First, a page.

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Risven
Acolyte

USA
6 Posts

Posted - 04 Jan 2021 :  17:43:01  Show Profile Send Risven a Private Message  Reply with Quote
I've done free changes in spell effects for years as well, and I'm glad it's in Tasha's now too.

Right now, I'm using it as a clue in a mystery for the group I am DMing. The spell effects can be wildly different because of the small but specific ways in which the spell is cast (verbal emphasis, precise hand motions), and these can help identify where or from whom the caster learned the spell. So, wizards trained in Cormyr and wizards trained in Thay can be told apart by the manner in which they cast spells (to the trained eye).

The PCs in my game have been keeping track of which magic-users were trained where, and in some cases they have been able to connect casters - "those two probably learned in the same tradition, but the way they cast [that spell] is so similar, they may have apprenticed under the same wizard!"

The players have joked about constructing what they call their 'wizard-mobile,' which is like a genealogy chart but to track who learned magic from whom.

Also, they are a bit curious about the one spellcaster they have met whose spells have the absolute bare-minimum of special effects, but whose verbal and somatic components are wild. She's a half-elf from Sigil who learned magic from a thri-kreen - makes her casting seem out of place.

We haven't been using skill checks or anything to identify styles of spellcasting. We're playing 5E, and if we ended up shifting to skill checks, I'd probably have it be a combination of things. Arcana obviously, History and Religion too. Sleight of Hand opposed by Perception to hide obvious indicators versus spotting them, I guess. Nature or Survival to suss out druid or ranger connections, or to connect a material component with a specific casting tradition.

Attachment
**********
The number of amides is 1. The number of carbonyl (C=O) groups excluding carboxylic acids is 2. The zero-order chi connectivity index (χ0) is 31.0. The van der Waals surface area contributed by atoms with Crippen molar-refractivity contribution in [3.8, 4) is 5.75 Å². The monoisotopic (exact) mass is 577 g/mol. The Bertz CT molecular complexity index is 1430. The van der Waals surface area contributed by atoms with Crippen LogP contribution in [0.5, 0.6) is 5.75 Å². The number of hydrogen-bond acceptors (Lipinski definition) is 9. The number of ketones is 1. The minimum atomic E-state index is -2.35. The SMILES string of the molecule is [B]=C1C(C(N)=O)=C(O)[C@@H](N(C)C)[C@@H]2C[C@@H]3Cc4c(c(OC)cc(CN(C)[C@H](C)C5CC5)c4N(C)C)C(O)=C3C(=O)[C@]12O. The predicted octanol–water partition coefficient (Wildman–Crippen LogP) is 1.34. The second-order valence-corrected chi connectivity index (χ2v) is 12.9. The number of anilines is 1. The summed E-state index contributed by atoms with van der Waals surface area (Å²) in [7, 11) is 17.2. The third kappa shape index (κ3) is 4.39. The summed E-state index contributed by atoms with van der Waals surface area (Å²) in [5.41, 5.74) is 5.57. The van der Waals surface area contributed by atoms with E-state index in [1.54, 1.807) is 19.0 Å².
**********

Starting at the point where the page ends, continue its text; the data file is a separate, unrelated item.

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Returnip
Learned Scribe

204 Posts

Posted - 04 Jan 2021 :  20:18:24  Show Profile Send Returnip a Private Message  Reply with Quote
quote:
Originally posted by Risven

I've done free changes in spell effects for years as well, and I'm glad it's in Tasha's now too.

Right now, I'm using it as a clue in a mystery for the group I am DMing. The spell effects can be wildly different because of the small but specific ways in which the spell is cast (verbal emphasis, precise hand motions), and these can help identify where or from whom the caster learned the spell. So, wizards trained in Cormyr and wizards trained in Thay can be told apart by the manner in which they cast spells (to the trained eye).

The PCs in my game have been keeping track of which magic-users were trained where, and in some cases they have been able to connect casters - "those two probably learned in the same tradition, but the way they cast [that spell] is so similar, they may have apprenticed under the same wizard!"